Warren Goodwin was found guilty in a bench trial before the City Court of Atlanta of misdemeanor obstruction of a police officer in violation of OCGA 16-10-24
. He claims on appeal that the evidence was insufficient to support his conviction, and that the trial judge erred by refusing to rule on his motion for the court to reconstruct a transcript of the trial from recollection pursuant to OCGA 5-6-41
1. The bench trial was not reported, so Goodwin prepared a proposed reconstructed transcript of the trial from his recollection pursuant to OCGA 5-6-41
(g) and asked the solicitor-general to agree to it. When the solicitor refused, Goodwin filed a motion on September 22, 2000, in the trial court with a proposed transcript attached asking that the trial judge enter an order pursuant to OCGA 5-6-41
(g) certifying a transcript from the judge's recollection of the trial or certifying that his proposed transcript was correct. The record further shows that, after filing the September 22 motion, Goodwin filed a notice of appeal on December 1, 2000, directing the trial clerk to transmit the reconstructed transcript while stating that a reconstructed transcript "will be filed for inclusion in the record on appeal." On the day he filed the notice of appeal, Goodwin sent a second proposed reconstructed transcript to the solicitor. On December 7, 2000, the clerk sent Goodwin a notice stating that no reconstructed transcript had been received for inclusion in the record on appeal, and on December 13, 2000, the solicitor informed Goodwin that he would not agree to the second proposed transcript. Thereafter, the record was transmitted to this Court without any reconstructed transcript prepared pursuant to OCGA 5-6-41
Goodwin claims the trial court erred by refusing to rule on his motion for a reconstructed transcript pursuant to OCGA 5-6-41
(g). In support of this claim, he points only to the absence of a ruling in the record. OCGA 5-6-41
(g) provides that:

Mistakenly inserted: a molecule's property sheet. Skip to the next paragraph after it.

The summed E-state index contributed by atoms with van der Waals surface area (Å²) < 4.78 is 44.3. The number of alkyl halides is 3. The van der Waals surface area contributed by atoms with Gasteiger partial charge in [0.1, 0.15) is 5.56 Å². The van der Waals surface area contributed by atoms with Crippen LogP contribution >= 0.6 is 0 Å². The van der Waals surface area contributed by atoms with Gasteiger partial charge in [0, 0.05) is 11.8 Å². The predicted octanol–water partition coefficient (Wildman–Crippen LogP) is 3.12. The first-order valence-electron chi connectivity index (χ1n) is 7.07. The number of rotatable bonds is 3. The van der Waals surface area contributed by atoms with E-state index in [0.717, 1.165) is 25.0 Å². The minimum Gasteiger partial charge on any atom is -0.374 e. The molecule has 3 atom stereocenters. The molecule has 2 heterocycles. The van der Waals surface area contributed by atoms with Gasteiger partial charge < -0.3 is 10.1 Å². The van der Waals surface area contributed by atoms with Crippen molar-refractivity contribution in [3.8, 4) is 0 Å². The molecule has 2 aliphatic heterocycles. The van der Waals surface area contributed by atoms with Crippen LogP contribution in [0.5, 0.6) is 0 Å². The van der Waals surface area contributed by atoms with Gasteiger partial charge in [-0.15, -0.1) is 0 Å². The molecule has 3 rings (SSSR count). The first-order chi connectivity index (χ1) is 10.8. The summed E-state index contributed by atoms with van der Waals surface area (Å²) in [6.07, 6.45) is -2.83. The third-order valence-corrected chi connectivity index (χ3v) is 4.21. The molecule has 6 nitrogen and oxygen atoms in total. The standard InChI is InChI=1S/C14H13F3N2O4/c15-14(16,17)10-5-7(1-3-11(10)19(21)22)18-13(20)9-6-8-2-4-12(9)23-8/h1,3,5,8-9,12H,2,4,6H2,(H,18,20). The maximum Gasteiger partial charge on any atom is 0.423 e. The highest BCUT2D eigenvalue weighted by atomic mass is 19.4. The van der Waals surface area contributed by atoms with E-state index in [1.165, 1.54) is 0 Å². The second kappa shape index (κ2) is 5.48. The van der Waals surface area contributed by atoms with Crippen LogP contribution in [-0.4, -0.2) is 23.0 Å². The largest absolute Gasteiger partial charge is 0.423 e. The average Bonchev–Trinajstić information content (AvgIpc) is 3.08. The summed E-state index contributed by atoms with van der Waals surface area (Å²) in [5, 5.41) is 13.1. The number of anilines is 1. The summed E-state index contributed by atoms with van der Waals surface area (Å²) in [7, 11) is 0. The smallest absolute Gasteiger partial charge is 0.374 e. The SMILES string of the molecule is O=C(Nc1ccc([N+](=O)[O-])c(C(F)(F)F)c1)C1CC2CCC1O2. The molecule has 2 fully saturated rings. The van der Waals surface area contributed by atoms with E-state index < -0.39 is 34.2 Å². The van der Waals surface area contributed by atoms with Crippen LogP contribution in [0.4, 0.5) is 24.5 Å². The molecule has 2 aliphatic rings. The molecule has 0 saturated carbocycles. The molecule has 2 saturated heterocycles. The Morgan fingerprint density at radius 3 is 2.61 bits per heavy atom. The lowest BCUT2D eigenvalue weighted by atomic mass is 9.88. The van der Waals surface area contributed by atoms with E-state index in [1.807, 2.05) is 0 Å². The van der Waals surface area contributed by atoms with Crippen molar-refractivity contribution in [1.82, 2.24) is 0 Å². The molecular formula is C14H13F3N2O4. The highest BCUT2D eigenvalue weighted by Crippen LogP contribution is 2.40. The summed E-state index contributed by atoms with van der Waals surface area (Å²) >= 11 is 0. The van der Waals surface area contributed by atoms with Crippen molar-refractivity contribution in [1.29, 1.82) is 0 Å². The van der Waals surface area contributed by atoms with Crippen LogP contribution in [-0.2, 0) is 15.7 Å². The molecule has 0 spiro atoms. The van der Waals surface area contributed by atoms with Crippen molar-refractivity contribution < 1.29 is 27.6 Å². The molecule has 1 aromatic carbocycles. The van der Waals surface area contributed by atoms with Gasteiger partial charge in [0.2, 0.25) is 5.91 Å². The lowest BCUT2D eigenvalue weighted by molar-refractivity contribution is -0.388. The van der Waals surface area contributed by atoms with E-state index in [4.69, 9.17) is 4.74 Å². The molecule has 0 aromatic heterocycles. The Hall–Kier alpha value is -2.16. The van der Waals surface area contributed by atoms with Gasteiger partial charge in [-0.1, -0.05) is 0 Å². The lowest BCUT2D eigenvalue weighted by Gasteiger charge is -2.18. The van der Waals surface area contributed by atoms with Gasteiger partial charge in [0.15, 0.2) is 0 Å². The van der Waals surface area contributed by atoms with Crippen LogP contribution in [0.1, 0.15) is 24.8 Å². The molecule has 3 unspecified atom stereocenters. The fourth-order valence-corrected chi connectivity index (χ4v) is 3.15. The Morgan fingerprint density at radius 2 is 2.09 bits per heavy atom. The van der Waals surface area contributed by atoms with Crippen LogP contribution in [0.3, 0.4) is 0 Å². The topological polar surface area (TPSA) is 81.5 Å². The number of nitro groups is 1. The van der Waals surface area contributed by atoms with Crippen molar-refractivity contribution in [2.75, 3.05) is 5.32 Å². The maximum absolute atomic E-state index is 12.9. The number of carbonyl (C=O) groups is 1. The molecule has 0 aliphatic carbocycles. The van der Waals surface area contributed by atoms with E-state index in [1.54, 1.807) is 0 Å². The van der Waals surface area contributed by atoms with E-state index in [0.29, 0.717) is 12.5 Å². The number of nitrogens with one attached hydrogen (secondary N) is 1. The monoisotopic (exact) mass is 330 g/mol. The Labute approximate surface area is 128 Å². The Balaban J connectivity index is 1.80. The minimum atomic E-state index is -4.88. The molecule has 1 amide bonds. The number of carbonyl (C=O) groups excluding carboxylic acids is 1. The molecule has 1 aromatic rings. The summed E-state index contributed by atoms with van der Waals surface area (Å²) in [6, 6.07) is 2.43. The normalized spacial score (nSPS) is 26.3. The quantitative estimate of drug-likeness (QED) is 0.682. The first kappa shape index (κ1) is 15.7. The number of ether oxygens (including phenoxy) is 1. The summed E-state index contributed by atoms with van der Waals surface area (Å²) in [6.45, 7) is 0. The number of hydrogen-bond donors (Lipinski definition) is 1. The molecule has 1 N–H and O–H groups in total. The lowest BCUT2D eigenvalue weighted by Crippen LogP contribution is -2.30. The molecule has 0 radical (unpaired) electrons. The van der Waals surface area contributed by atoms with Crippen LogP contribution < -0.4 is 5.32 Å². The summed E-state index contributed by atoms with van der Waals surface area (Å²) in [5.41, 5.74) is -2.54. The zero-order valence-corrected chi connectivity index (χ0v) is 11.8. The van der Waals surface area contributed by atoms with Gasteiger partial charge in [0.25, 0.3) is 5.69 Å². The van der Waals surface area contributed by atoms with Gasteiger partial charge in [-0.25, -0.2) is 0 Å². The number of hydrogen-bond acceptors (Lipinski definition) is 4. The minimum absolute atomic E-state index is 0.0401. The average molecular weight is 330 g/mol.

Where a trial is not reported . . . and a transcript of evidence and proceedings is prepared from recollection, the agreement of the parties thereto or their counsel, entered thereon, shall entitle such transcript to be filed as a part of the record in the same manner and with the same binding effect as a transcript filed by the court reporter. . . . In case of the inability of the parties to agree as to the correctness of such transcript, the decision of the trial judge thereon shall be final and not subject to review; and, if the trial judge is unable to recall what transpired, the judge shall enter an order stating that fact.
To the contrary, it will be presumed that trial courts perform their required duties unless shown otherwise. Gunter v. State, 243 Ga. 651, 654 (256 SE2d 341) (1979). Simply pointing to the absence of a ruling in the record does not carry the burden of showing that the trial judge refused to rule on a reconstructed transcript. There is nothing in the record showing that the trial judge refused to rule or that the alleged refusal was ever raised as an issue in the trial court. Accordingly, we find no merit to this enumeration.
2. There being no transcript of the trial, we are bound to assume that Goodwin's conviction was supported by sufficient evidence. Vaughan v. Buice, 253 Ga. 540 (322 SE2d 282) (1984)
Joseph J. Drolet, Solicitor-General, Kenya M. Kuykendoll, Assistant Solicitor-General, for appellee.